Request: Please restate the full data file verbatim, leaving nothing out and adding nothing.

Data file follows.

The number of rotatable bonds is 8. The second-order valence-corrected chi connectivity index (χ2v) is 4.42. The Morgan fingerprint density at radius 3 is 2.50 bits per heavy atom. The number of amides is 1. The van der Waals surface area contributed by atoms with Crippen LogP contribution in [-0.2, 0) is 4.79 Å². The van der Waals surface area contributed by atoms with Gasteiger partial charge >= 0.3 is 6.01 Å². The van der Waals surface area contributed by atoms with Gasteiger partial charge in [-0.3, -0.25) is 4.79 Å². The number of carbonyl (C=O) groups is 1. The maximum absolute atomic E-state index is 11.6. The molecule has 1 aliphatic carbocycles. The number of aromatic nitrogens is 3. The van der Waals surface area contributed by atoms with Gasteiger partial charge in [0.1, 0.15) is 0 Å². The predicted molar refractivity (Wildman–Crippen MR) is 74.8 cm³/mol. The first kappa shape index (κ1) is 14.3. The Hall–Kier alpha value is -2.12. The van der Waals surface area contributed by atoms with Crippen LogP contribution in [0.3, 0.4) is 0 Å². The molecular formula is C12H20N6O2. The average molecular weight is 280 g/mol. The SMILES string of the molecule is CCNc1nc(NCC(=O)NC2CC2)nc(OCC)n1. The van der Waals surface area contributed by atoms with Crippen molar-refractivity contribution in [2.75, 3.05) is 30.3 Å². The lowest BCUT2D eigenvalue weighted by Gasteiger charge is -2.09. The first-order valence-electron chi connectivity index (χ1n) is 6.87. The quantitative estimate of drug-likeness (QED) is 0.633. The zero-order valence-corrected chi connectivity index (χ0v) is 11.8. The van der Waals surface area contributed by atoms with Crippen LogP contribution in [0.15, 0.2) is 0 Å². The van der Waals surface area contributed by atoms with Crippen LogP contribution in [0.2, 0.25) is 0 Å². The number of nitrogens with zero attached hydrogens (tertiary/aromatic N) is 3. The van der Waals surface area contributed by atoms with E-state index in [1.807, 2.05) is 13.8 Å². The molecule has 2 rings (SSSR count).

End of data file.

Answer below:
The number of rotatable bonds is 8. The second-order valence-corrected chi connectivity index (χ2v) is 4.42. The Morgan fingerprint density at radius 3 is 2.50 bits per heavy atom. The number of amides is 1. The van der Waals surface area contributed by atoms with Crippen LogP contribution in [-0.2, 0) is 4.79 Å². The van der Waals surface area contributed by atoms with Gasteiger partial charge >= 0.3 is 6.01 Å². The van der Waals surface area contributed by atoms with Gasteiger partial charge in [-0.3, -0.25) is 4.79 Å². The number of carbonyl (C=O) groups is 1. The maximum absolute atomic E-state index is 11.6. The molecule has 1 aliphatic carbocycles. The number of aromatic nitrogens is 3. The van der Waals surface area contributed by atoms with Gasteiger partial charge in [0.1, 0.15) is 0 Å². The predicted molar refractivity (Wildman–Crippen MR) is 74.8 cm³/mol. The first kappa shape index (κ1) is 14.3. The Hall–Kier alpha value is -2.12. The van der Waals surface area contributed by atoms with Crippen LogP contribution in [0.3, 0.4) is 0 Å². The molecular formula is C12H20N6O2. The average molecular weight is 280 g/mol. The SMILES string of the molecule is CCNc1nc(NCC(=O)NC2CC2)nc(OCC)n1. The van der Waals surface area contributed by atoms with Crippen molar-refractivity contribution in [2.75, 3.05) is 30.3 Å². The lowest BCUT2D eigenvalue weighted by Gasteiger charge is -2.09. The first-order valence-electron chi connectivity index (χ1n) is 6.87. The quantitative estimate of drug-likeness (QED) is 0.633. The zero-order valence-corrected chi connectivity index (χ0v) is 11.8. The van der Waals surface area contributed by atoms with Crippen LogP contribution in [0.15, 0.2) is 0 Å². The van der Waals surface area contributed by atoms with Crippen LogP contribution in [0.2, 0.25) is 0 Å². The number of nitrogens with zero attached hydrogens (tertiary/aromatic N) is 3. The van der Waals surface area contributed by atoms with E-state index in [1.807, 2.05) is 13.8 Å². The molecule has 2 rings (SSSR count).